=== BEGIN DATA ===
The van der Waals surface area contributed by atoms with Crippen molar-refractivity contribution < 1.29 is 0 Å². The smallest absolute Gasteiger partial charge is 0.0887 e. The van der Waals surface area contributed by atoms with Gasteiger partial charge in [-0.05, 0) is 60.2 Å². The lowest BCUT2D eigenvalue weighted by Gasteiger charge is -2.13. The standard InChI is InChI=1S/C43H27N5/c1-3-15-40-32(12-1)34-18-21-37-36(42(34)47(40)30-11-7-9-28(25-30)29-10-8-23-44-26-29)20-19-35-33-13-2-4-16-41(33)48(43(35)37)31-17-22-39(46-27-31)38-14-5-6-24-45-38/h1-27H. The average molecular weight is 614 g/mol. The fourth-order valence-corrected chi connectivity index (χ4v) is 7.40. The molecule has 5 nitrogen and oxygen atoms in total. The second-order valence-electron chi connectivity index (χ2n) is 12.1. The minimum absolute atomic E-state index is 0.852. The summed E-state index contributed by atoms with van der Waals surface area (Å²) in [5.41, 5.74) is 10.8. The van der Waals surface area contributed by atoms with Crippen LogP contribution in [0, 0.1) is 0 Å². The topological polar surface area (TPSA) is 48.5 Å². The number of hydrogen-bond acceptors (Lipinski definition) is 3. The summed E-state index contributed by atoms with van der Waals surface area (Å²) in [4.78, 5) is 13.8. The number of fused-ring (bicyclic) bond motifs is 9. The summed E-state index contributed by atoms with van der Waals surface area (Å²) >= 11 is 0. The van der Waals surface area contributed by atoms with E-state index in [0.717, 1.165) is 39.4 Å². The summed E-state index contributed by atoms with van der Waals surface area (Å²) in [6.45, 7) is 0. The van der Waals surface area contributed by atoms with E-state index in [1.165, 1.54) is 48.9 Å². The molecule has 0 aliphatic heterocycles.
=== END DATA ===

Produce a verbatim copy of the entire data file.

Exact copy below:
The van der Waals surface area contributed by atoms with Crippen molar-refractivity contribution < 1.29 is 0 Å². The smallest absolute Gasteiger partial charge is 0.0887 e. The van der Waals surface area contributed by atoms with Gasteiger partial charge in [-0.05, 0) is 60.2 Å². The lowest BCUT2D eigenvalue weighted by Gasteiger charge is -2.13. The standard InChI is InChI=1S/C43H27N5/c1-3-15-40-32(12-1)34-18-21-37-36(42(34)47(40)30-11-7-9-28(25-30)29-10-8-23-44-26-29)20-19-35-33-13-2-4-16-41(33)48(43(35)37)31-17-22-39(46-27-31)38-14-5-6-24-45-38/h1-27H. The average molecular weight is 614 g/mol. The fourth-order valence-corrected chi connectivity index (χ4v) is 7.40. The molecule has 5 nitrogen and oxygen atoms in total. The second-order valence-electron chi connectivity index (χ2n) is 12.1. The minimum absolute atomic E-state index is 0.852. The summed E-state index contributed by atoms with van der Waals surface area (Å²) in [5.41, 5.74) is 10.8. The van der Waals surface area contributed by atoms with Crippen LogP contribution in [0, 0.1) is 0 Å². The topological polar surface area (TPSA) is 48.5 Å². The number of hydrogen-bond acceptors (Lipinski definition) is 3. The summed E-state index contributed by atoms with van der Waals surface area (Å²) in [4.78, 5) is 13.8. The number of fused-ring (bicyclic) bond motifs is 9. The summed E-state index contributed by atoms with van der Waals surface area (Å²) >= 11 is 0. The van der Waals surface area contributed by atoms with E-state index in [0.717, 1.165) is 39.4 Å². The summed E-state index contributed by atoms with van der Waals surface area (Å²) in [6.45, 7) is 0. The van der Waals surface area contributed by atoms with E-state index in [1.165, 1.54) is 48.9 Å². The molecule has 0 aliphatic heterocycles.